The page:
Plus, correct me if I'm wrong, it costs only $500 for the 768GB SSD in the rMBP...

In addition, the fusion drive has the possibility to corrupt files, AND it will destroy the SSD. Why apple went with a 128GB model is beyond me... At least use a 256GB model or an SLC SSD...

Lastly, you can split up a fusion drive into two logical disks. That way, you would have a 3TB HDD and a 128GB SSD. I don't know about you guys, but I really only have around 50GB of data (well, I have 120GB on my second SSD, but... That can go on the HDD).
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Old Jan 1, 2013, 12:08 PM   #65
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Plus, correct me if I'm wrong, it costs only $500 for the 768GB SSD in the rMBP...
The $500 cost for the 768GB SSD in the rMBP is cost to upgrade from the 512GB SSD.

In the iMac, the 768GB SSD cost is upgrading from a 1TB hard drive.
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Old Jan 1, 2013, 12:19 PM   #66
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Thats not true either. Most of the data on the HDD is not in sequential order. To even read large files the HDDs head has to move multiple times to get from the beginning to the end of a single file.
So what if a gigabyte file is in ten pieces? 10 times repositioning the head = 10 times 10 milliseconds = 100 milliseconds; nothing compared to the time to read a gigabyte.
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Old Jan 1, 2013, 01:18 PM   #67
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Do what I did, and get a Samsung 830 or 840 Pro, and a Seagate Backup Plus Thunderbolt 2.5", and boot off that. I'm running the 830 256GB here.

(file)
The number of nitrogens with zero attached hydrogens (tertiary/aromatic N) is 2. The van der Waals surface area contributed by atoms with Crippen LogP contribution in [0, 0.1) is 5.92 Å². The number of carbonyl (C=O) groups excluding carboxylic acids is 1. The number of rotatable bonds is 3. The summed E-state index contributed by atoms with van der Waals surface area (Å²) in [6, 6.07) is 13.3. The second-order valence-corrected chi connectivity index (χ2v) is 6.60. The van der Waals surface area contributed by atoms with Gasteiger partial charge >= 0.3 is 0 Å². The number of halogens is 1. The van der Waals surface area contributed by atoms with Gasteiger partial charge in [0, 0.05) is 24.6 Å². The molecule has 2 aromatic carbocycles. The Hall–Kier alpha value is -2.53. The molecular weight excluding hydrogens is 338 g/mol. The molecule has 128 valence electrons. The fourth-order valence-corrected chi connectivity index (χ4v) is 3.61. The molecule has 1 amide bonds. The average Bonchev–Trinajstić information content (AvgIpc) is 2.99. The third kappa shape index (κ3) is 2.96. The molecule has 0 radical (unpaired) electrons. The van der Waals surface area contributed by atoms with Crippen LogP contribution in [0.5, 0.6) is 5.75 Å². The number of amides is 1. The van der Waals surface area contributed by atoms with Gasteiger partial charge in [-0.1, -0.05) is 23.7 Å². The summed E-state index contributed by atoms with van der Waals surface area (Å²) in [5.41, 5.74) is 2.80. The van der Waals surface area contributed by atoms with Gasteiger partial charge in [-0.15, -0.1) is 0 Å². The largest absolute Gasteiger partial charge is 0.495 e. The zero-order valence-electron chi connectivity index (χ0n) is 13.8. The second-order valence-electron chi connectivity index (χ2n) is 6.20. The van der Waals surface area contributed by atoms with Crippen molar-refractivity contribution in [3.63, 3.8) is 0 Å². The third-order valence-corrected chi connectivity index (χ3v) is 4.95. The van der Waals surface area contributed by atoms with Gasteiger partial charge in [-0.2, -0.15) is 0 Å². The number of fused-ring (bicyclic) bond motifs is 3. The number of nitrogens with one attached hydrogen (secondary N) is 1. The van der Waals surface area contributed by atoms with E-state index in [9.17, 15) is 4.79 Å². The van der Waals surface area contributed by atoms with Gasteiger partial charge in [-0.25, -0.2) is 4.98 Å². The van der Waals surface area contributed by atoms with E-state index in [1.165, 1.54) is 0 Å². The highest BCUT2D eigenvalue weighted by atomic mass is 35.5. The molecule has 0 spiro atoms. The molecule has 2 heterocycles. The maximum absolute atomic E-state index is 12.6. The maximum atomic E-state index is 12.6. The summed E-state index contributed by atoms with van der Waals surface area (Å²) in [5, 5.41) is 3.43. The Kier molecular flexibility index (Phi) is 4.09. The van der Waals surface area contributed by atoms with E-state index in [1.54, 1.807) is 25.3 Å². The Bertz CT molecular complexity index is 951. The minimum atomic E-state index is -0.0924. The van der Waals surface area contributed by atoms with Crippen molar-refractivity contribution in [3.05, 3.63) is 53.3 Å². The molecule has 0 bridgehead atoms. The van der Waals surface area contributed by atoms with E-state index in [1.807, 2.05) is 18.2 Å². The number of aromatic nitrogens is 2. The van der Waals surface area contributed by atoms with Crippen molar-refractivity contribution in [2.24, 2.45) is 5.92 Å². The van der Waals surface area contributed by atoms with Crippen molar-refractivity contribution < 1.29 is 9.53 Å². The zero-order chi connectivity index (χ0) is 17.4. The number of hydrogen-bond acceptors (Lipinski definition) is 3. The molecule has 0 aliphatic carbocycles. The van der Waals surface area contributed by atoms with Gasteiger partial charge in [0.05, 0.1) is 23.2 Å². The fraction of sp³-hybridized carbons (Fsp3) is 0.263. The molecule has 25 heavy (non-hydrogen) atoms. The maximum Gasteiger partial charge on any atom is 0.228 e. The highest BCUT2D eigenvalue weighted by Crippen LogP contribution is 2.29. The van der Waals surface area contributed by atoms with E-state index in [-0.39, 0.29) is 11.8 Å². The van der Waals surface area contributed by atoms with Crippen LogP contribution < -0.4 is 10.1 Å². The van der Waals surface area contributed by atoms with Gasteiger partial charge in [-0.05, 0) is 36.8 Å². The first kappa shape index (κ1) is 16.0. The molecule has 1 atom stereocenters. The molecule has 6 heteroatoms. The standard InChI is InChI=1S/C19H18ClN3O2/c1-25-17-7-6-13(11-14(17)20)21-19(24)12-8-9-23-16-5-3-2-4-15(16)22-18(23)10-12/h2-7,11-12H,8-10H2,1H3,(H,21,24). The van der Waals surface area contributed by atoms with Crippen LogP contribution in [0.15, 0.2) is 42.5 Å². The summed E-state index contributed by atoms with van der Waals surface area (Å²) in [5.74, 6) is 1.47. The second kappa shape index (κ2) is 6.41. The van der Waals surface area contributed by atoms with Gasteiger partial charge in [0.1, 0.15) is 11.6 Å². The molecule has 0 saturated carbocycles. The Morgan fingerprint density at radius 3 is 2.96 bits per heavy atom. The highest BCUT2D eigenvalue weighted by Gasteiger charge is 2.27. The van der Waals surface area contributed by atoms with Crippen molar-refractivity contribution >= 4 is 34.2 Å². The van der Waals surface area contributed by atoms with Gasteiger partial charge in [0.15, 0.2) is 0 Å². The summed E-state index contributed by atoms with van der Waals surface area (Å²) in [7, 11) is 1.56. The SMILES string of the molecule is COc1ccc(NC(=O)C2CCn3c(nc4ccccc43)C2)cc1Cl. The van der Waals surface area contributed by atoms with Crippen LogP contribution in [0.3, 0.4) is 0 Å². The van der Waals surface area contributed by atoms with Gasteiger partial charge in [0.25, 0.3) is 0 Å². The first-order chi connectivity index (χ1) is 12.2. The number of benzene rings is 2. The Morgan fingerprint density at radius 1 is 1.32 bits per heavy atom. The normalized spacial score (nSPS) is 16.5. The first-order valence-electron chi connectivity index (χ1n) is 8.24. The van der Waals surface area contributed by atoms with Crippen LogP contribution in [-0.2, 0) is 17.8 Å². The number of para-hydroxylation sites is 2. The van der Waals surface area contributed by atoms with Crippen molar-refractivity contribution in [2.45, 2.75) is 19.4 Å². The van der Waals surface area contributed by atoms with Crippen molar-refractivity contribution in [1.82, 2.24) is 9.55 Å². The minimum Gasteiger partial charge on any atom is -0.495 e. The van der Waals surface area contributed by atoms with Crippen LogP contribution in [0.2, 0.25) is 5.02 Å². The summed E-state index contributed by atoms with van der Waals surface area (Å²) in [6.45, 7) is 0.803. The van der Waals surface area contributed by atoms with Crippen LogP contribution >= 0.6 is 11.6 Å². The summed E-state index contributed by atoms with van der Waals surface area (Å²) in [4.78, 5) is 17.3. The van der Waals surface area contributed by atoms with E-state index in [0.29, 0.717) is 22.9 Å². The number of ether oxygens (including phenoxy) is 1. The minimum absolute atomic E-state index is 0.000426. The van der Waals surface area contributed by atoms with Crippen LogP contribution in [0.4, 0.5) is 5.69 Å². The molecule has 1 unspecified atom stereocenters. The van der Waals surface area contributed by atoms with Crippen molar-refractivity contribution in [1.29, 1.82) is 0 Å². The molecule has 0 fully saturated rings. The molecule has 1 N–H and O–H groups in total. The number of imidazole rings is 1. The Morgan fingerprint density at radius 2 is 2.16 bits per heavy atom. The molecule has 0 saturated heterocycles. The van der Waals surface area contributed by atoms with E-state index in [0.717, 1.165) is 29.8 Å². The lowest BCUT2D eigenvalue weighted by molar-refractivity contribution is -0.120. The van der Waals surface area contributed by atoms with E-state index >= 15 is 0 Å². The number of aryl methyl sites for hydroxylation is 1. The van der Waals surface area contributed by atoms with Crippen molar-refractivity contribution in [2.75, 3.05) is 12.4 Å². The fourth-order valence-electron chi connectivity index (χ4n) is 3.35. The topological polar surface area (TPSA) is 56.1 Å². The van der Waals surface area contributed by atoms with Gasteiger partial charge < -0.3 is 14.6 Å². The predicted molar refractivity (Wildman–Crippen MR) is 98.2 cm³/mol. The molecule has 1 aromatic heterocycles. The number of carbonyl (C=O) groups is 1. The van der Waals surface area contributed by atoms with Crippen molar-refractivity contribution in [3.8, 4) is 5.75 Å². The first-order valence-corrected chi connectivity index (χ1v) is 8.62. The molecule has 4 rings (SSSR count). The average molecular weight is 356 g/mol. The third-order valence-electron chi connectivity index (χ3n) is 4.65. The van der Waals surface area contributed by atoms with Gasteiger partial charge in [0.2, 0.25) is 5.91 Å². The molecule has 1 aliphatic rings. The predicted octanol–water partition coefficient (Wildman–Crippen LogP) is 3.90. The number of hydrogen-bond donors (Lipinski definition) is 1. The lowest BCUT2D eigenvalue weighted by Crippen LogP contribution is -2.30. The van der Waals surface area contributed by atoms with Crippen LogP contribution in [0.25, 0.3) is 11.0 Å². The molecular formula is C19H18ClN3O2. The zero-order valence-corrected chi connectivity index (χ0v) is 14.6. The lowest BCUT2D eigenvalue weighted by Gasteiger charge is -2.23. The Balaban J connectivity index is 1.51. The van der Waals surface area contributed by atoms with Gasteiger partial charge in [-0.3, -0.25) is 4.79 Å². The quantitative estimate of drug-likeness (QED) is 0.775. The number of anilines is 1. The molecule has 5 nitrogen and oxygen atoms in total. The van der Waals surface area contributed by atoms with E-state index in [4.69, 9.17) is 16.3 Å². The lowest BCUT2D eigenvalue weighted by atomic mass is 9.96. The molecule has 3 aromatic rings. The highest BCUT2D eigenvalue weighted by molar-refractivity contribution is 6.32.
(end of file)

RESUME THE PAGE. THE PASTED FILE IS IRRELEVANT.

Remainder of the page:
I also got a samsung 840 pro, but . . it doesn't bench quite as fast as the internal ssd. (controller adds a bit of latency) Just saying. If only the 840 was inside. . . .
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Old Jan 1, 2013, 01:41 PM   #68
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This is absolutely false. SSD's shine on small files... not large files. Just think about it for a second... they do not have to reposition a head... or wait for the data to rotate to the correct position. They are also faster on reads rather than writes.

For large files on a HDD... you position the heads once... and then stream the data from the HDD. Hence... the long time to move the heads is amortized against a lot of data... hence they have reasonably high "large read" or "large write" performance.

SSDs give the smallest performance advantage during "large writes". They give spectacular performance on "small read".

Luckily... (as you imply)... the vast majority of access on client systems are "small reads". Estimates are over 90%... with the vast majority of the rest being "small writes".

SSDs are a HUGE advancement for client systems.

/Jim
I see your point. But I also have some experience using SSD over FW800 bus and then using the same SSD over the SATA bus. In both cases I was loading the same OS (Mountain Lion). The difference in boot time was negligent. Both times, there was no noticeable difference when opening common applications (Safari, Word, Handbrake, etc...). OS is a collection of small files - using FW800 I was not able to fully saturate the bus - FW800 bus wasn't really a bottleneck when loading OS.

However, there was a noticeable speed increase when opening the iPhoto Library over SATA bus as opposed to FW800 bus.
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Old Jan 1, 2013, 02:24 PM   #69
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I also got a samsung 840 pro, but . . it doesn't bench quite as fast as the internal ssd. (controller adds a bit of latency) Just saying. If only the 840 was inside. . . .
Agreed. But the benchmarks aren't affecting my usage.